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Minute Man National Historical Park June 8, 2009

Posted by flashbuzzer in History.
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I recently visited the Minute Man National Historical Park in Massachusetts. The park’s main theme is the Battle of Lexington and Concord, which was the first military engagement of the American Revolutionary War.

Here are ten nuggets that I gleaned from my time at the park.

1. The Battle Road landscape has changed significantly from the date of the battle (4/19/1775). The surrounding wetlands were cultivated for hay farming at that time, so the Battle Road that the British marched along was actually surrounded by copious amounts of open space. Now the wetlands offer a more hospitable environment for various species of birds and frogs.

2. I had never realized this, but the “no taxation without representation” rallying cry of the American colonists stemmed from the massive debt that the British had incurred during the French and Indian War. Thus, in some sense, one war triggered the onset of another.

3. The heavy financial duties that the British imposed on the colonists were exacerbated by the decline of farming as a viable livelihood in the colonies. As time passed, subdivision of arable land and declining soil fertility made it quite difficult for colonists to inherit viable farmland, which forced them to seek gainful employment in major cities.

4. Having a well-connected intelligence network is invaluable when preparing for any military engagement; this lesson has been recently driven home by news of the alleged Israeli spy network in Lebanon. In 1775, spies learned that the British were planning on seizing the Minute Man arsenal at Concord, which set Paul Revere off on his famous “Ride.”

5. Perhaps I had forgotten this from my U.S. history classes, but Paul Revere was actually captured on his famous “Ride” from Boston. A roving British patrol had been set up to prevent word of their impending raid from reaching Concord, and they intercepted Revere, William Dawes and Dr. Samuel Prescott. Luckily for the Minute Men, Dr. Prescott escaped and carried his timely news to Concord.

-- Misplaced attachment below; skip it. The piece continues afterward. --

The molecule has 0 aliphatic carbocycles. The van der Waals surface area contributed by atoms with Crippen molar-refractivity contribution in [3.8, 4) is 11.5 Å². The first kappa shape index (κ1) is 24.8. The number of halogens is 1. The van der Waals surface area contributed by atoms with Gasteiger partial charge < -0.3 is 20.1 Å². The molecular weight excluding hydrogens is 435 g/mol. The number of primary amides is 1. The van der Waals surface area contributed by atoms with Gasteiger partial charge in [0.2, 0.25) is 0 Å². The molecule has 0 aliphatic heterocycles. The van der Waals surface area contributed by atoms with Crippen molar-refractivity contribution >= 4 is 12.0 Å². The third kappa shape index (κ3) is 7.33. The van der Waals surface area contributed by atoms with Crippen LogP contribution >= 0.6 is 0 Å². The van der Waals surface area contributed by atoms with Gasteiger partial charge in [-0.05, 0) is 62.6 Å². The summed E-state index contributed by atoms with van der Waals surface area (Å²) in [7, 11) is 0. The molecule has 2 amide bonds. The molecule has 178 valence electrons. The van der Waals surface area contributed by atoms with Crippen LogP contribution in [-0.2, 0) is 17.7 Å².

6. The British troops showed an amazing lack of discipline during the battle. They disobeyed direct orders from General Thomas Gage to the raid’s leader, Lieutenant Colonel Francis Smith, by burning several buildings in Concord. Also, it has been firmly established that the British fired the first shot at the Old North Bridge; the Minute Men at the bridge had been instructed to hold their fire unless fired upon.

7. Revolutionary War weapons were notoriously inefficient. A well-trained musket-wielder could fire at most three shots per minute, and the flintlock muskets of that time were wildly inaccurate. This accounts for the relatively low number of British casualties along the Battle Road (when you consider the number of Minute Men that were sniping on them).

8. The colonists who lived along the Battle Road showed a great deal of concern for any wounded British soldiers who came across their paths, taking them into their homes and attempting to nurse them back to health. In these cases, they put aside their grievances against the British Crown and focused on helping their fellow man.

9. New Englanders showed (and continue to show) a great deal of ingenuity in terms of home construction. Many of the colonial-era homes that I saw during my trip had the same key features: slanted roofs (used to mitigate the potentially damaging effects of a heavy snowfall), low ceilings and well-designed fireplaces (both trapped heat inside the home). I suppose that harsh winters are the mother of necessity.

10. Intense close-quarter combat was not absent from this engagement. In one notable incident, Minute Man James Hayward of Acton encountered a Redcoat who told him, “you are a dead man.” Hayward replied, “and so are you” before both men shot each other to death.

The Visitor Center in Lincoln featured a neat presentation narrated by Amos Doolittle, which, in some ways, immersed the audience in the events of that fateful day in 1775. The Battle Road is 5 miles long and is excellent for jogging, biking and hiking.

In terms of drawbacks, I would say that having two visitor centers (the second was at the Old North Bridge) could cause some confusion in terms of how to “properly” traverse the trail. The chronological approach, if you wanted to retrace the steps of the British during the battle, would be to 1) go to the visitor center in Lincoln, see the exhibits there and watch the Doolittle-narrated presentation, 2) drive to the visitor center at the Old North Bridge and see the bridge itself, and 3) drive to Merriam’s Corner and walk along the trail to Fiske Hill. Since the trail doesn’t loop around, though, you have to walk a total of 10 miles…

Overall I enjoyed my time at the park and I learned a lot, which was the main purpose of my trip.

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